These historical approaches to land conservation, research, and advocacy are now complemented by new ventures that invest in conservation to pursue financial as well as social and environmental goals. (See text box below) Data on these types of investments have only recently been aggregated in the United States, but they show a clear positive trend in investment patterns. In its 2017 report on the state of private investment in conservation, Ecosystem Marketplace reports that more than $1.15 billion was invested in water and habitat conservation projects in North America from 2014 through 2015 by firms seeking a financial return.10
Private investments have been made in pursuit of a wide range of conservation goals. Cities have sought partnerships with upstream landowners to improve their drinking water supplies and have invested with private firms to reduce the downstream impacts of urban stormwater runoff.11 Wetlands loss and habitat restoration on private lands have been the target of other investors. More than 1,200 mitigation banks were in operation as of 2016 to create and protect new wetlands and aid in endangered species recovery.12 Investors have partnered with startups to address other conservation challenges—such as fuelwood removal and wildfire risk in the West—through innovative bond measures and “pay-for-success” models.13
Glossary of important terms
Mitigation banking: Purchase or management of land to create, restore, or preserve a quantifiable amount of species habitat or ecosystem function—for example, water quality and/or flow—that can be sold as credits to other parties in order to mitigate environmental impacts elsewhere. The most common form is wetland banking, in which private firms or nongovernmental organizations purchase and/or create wetland features to sell as credits that compensate for environmental damage from development elsewhere. Species banking, in which land is managed to provide habitat for species conservation, is becoming increasingly common.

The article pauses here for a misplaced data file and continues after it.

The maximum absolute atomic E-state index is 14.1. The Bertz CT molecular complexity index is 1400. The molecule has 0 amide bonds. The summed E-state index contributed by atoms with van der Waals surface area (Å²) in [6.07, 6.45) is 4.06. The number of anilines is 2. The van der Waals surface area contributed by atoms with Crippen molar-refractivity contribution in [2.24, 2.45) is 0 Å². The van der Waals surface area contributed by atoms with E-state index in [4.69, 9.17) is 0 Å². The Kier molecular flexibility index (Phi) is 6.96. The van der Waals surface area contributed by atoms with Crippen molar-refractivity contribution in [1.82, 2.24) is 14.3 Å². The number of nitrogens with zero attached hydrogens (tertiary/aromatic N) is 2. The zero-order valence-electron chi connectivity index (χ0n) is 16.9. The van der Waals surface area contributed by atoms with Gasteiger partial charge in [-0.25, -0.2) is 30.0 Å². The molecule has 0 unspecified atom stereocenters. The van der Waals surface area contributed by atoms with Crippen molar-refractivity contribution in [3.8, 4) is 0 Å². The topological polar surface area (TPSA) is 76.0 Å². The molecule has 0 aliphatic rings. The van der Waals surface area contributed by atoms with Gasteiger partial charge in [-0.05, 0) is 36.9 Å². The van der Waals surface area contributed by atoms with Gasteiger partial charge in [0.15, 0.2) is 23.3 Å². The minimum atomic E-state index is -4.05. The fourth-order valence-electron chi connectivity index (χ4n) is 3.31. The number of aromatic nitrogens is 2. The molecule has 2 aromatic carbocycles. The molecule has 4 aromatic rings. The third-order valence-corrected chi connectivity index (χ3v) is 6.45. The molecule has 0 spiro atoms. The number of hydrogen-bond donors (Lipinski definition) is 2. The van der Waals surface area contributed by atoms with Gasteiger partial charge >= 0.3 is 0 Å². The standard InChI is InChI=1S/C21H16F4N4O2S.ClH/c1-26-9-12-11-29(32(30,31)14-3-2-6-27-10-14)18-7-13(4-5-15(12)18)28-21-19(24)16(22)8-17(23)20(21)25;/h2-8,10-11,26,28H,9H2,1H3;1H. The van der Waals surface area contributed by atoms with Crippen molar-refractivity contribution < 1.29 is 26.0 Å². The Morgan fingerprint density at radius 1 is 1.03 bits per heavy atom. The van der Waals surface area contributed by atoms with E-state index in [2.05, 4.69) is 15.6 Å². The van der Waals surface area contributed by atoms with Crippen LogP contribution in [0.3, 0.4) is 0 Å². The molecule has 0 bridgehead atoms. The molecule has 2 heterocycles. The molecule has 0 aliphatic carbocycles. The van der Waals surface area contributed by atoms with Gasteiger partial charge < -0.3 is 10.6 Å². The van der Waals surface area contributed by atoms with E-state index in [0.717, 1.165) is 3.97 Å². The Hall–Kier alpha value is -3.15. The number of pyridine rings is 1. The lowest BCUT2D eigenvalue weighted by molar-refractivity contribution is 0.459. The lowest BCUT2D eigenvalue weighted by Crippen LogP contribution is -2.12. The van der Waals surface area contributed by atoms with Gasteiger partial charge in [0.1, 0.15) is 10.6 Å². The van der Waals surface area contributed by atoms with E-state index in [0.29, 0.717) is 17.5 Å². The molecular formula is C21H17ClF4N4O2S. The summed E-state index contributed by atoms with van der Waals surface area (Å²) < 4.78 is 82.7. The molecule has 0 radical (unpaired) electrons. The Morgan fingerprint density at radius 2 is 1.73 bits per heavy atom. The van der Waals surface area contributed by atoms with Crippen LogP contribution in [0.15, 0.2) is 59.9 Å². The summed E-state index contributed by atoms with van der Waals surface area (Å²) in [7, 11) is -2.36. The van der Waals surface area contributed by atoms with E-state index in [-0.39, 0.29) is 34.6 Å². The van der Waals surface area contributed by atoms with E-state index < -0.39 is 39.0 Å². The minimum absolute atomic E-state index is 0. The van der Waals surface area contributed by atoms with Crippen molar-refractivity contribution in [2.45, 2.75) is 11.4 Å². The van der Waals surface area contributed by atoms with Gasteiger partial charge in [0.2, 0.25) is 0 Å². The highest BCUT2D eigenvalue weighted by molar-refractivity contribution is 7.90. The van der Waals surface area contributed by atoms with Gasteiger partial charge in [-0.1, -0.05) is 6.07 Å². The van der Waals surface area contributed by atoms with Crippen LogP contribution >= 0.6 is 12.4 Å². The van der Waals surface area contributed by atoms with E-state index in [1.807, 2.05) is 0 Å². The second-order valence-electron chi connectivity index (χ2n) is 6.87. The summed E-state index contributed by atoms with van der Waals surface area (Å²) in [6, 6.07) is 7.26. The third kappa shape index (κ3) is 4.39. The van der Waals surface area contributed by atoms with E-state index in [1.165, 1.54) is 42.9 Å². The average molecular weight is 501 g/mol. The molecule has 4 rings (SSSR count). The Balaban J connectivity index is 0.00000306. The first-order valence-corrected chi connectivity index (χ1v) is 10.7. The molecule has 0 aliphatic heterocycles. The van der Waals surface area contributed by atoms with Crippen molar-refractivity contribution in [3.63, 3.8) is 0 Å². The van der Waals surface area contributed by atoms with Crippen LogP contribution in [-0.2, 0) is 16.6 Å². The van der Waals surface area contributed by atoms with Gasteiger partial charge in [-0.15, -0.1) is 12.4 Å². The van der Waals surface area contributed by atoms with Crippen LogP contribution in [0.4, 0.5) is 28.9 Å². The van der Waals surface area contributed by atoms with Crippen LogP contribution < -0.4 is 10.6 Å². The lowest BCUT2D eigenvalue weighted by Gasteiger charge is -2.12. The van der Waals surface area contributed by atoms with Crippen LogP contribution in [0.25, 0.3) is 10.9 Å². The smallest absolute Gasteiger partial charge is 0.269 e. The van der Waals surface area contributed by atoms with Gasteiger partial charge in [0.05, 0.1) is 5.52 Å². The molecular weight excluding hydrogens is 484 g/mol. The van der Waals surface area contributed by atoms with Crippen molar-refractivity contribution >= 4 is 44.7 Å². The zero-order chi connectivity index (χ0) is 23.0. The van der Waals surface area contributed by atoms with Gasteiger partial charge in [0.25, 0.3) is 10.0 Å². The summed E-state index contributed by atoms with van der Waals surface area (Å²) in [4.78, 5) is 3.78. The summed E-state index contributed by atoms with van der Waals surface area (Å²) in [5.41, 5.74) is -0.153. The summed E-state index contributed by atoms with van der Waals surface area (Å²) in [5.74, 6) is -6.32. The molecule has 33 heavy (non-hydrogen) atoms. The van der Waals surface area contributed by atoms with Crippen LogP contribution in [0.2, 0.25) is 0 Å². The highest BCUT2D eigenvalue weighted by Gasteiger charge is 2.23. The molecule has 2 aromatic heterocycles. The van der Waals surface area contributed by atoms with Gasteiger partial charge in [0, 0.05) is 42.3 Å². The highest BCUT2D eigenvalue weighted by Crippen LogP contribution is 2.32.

Land and habitat conservation: Similar to mitigation banking, described above, but often accomplished through easements, land purchases, or adoption of sustainable management practices to protect land from alteration or development.
Habitat restoration: Conducting land management activities with the goal of returning some ecological function to an area. Examples range from thinning overgrown forests and rebuilding wetlands to removing aging dams.
Forest management: Investing in thinning, planting, or otherwise restoring forests to desired conditions. This can be conducted for a range of objectives, including reducing the risk of devastating wildfires or protecting drinking water sources for cities.
Watershed protection: Investments in land and river management in a watershed with the goal of improving water quality and quantity. Activities include forest management, river and stream restoration, conservation through land purchases and/or easements, and collaborative efforts with private landowners, such as tradable water rights, water quality trading, and payments for ecosystem services.
One of the first regulatory drivers for private investments in conservation was the Clean Water Act. Section 404 of the act regulates the impacts of development on freshwater resources—including wetlands—and has created an opportunity for developers to compensate for unavoidable impacts through beneficial restoration or conservation activities elsewhere.14
In 1989, the U.S. Environmental Protection Agency, or EPA, and the Army Corps of Engineers, acting under the direction of President George H.W. Bush, initiated compensatory mitigation under Section 404. Their memorandum of agreement set a goal of “no net loss” for the nation’s wetlands, meaning that any development had to compensate for all wetlands that were converted or lost during construction.15 A 2008 rule, issued by the EPA and the corps, clarified some debate over the concept of “no net loss” by defining wetlands for mitigation purposes and describing how and where compensatory mitigation could be sited and managed. The rule also better defined mitigation for streams—opening new potential for mitigation projects—and ensured that these standards are applied to all forms of mitigation.16 In the years following the promulgation of the 2008 rule, growth in mitigation banking has increased significantly, suggesting that clarified definitions have provided sufficient certainty for private investors. The restoration industry now employs more than 125,000 people and creates roughly $9.5 billion in economic output annually.17